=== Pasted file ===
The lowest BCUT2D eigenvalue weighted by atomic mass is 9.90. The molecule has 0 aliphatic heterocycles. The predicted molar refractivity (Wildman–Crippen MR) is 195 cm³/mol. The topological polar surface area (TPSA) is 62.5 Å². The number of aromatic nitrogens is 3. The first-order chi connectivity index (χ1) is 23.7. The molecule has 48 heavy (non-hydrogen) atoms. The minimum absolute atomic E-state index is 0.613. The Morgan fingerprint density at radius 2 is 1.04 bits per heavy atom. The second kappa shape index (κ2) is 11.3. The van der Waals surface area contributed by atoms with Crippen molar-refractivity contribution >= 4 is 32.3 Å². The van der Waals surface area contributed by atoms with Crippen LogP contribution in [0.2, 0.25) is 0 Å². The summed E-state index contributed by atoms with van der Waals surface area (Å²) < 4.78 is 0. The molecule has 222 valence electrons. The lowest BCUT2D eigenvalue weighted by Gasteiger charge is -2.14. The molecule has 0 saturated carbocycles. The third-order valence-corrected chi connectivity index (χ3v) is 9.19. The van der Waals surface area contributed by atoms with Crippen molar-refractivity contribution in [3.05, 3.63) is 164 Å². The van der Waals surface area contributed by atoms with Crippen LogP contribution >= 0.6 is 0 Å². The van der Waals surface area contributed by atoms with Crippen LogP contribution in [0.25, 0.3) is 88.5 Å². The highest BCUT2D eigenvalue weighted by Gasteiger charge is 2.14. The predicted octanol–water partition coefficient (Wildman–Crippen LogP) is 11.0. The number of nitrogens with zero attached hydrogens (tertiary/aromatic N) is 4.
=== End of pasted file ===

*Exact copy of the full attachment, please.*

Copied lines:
The lowest BCUT2D eigenvalue weighted by atomic mass is 9.90. The molecule has 0 aliphatic heterocycles. The predicted molar refractivity (Wildman–Crippen MR) is 195 cm³/mol. The topological polar surface area (TPSA) is 62.5 Å². The number of aromatic nitrogens is 3. The first-order chi connectivity index (χ1) is 23.7. The molecule has 48 heavy (non-hydrogen) atoms. The minimum absolute atomic E-state index is 0.613. The Morgan fingerprint density at radius 2 is 1.04 bits per heavy atom. The second kappa shape index (κ2) is 11.3. The van der Waals surface area contributed by atoms with Crippen molar-refractivity contribution >= 4 is 32.3 Å². The van der Waals surface area contributed by atoms with Crippen LogP contribution in [0.2, 0.25) is 0 Å². The summed E-state index contributed by atoms with van der Waals surface area (Å²) < 4.78 is 0. The molecule has 222 valence electrons. The lowest BCUT2D eigenvalue weighted by Gasteiger charge is -2.14. The molecule has 0 saturated carbocycles. The third-order valence-corrected chi connectivity index (χ3v) is 9.19. The van der Waals surface area contributed by atoms with Crippen molar-refractivity contribution in [3.05, 3.63) is 164 Å². The van der Waals surface area contributed by atoms with Crippen LogP contribution >= 0.6 is 0 Å². The van der Waals surface area contributed by atoms with Crippen LogP contribution in [0.25, 0.3) is 88.5 Å². The highest BCUT2D eigenvalue weighted by Gasteiger charge is 2.14. The predicted octanol–water partition coefficient (Wildman–Crippen LogP) is 11.0. The number of nitrogens with zero attached hydrogens (tertiary/aromatic N) is 4.